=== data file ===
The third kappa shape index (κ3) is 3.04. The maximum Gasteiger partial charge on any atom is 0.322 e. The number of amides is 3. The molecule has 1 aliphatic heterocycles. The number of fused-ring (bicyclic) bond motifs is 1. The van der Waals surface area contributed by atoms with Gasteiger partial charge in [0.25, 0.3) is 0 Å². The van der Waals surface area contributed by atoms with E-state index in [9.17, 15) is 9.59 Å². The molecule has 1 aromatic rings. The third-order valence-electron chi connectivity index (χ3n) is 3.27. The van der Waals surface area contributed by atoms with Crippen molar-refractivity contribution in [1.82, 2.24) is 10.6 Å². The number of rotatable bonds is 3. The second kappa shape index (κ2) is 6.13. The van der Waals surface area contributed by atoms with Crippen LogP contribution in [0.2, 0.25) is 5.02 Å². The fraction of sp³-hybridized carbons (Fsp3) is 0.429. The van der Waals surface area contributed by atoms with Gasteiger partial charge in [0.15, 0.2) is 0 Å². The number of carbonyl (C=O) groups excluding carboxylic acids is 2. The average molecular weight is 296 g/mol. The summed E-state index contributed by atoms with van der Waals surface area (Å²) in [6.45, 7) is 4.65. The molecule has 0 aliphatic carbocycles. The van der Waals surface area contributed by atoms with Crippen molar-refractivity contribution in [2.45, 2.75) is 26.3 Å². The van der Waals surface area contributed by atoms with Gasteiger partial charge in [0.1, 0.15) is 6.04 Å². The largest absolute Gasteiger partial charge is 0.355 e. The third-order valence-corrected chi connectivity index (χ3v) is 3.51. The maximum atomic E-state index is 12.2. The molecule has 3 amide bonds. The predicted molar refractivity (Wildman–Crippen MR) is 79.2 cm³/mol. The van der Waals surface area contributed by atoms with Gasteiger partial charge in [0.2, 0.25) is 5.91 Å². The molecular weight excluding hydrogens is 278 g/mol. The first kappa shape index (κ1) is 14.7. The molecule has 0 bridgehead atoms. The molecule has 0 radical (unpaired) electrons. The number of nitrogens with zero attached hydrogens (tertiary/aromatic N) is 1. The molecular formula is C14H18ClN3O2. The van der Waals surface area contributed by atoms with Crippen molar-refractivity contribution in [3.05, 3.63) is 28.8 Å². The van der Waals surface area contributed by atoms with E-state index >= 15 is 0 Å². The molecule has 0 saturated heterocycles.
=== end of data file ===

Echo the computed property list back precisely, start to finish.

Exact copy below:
The third kappa shape index (κ3) is 3.04. The maximum Gasteiger partial charge on any atom is 0.322 e. The number of amides is 3. The molecule has 1 aliphatic heterocycles. The number of fused-ring (bicyclic) bond motifs is 1. The van der Waals surface area contributed by atoms with Gasteiger partial charge in [0.25, 0.3) is 0 Å². The van der Waals surface area contributed by atoms with E-state index in [9.17, 15) is 9.59 Å². The molecule has 1 aromatic rings. The third-order valence-electron chi connectivity index (χ3n) is 3.27. The van der Waals surface area contributed by atoms with Crippen molar-refractivity contribution in [1.82, 2.24) is 10.6 Å². The number of rotatable bonds is 3. The second kappa shape index (κ2) is 6.13. The van der Waals surface area contributed by atoms with Crippen LogP contribution in [0.2, 0.25) is 5.02 Å². The fraction of sp³-hybridized carbons (Fsp3) is 0.429. The van der Waals surface area contributed by atoms with Gasteiger partial charge in [0.15, 0.2) is 0 Å². The number of carbonyl (C=O) groups excluding carboxylic acids is 2. The average molecular weight is 296 g/mol. The summed E-state index contributed by atoms with van der Waals surface area (Å²) in [6.45, 7) is 4.65. The molecule has 0 aliphatic carbocycles. The van der Waals surface area contributed by atoms with Crippen molar-refractivity contribution in [2.45, 2.75) is 26.3 Å². The van der Waals surface area contributed by atoms with Gasteiger partial charge in [0.1, 0.15) is 6.04 Å². The largest absolute Gasteiger partial charge is 0.355 e. The third-order valence-corrected chi connectivity index (χ3v) is 3.51. The maximum atomic E-state index is 12.2. The molecule has 3 amide bonds. The predicted molar refractivity (Wildman–Crippen MR) is 79.2 cm³/mol. The van der Waals surface area contributed by atoms with Gasteiger partial charge in [0.2, 0.25) is 5.91 Å². The molecular weight excluding hydrogens is 278 g/mol. The first kappa shape index (κ1) is 14.7. The molecule has 0 bridgehead atoms. The molecule has 0 radical (unpaired) electrons. The number of nitrogens with zero attached hydrogens (tertiary/aromatic N) is 1. The molecular formula is C14H18ClN3O2. The van der Waals surface area contributed by atoms with Crippen molar-refractivity contribution in [3.05, 3.63) is 28.8 Å². The van der Waals surface area contributed by atoms with E-state index >= 15 is 0 Å². The molecule has 0 saturated heterocycles.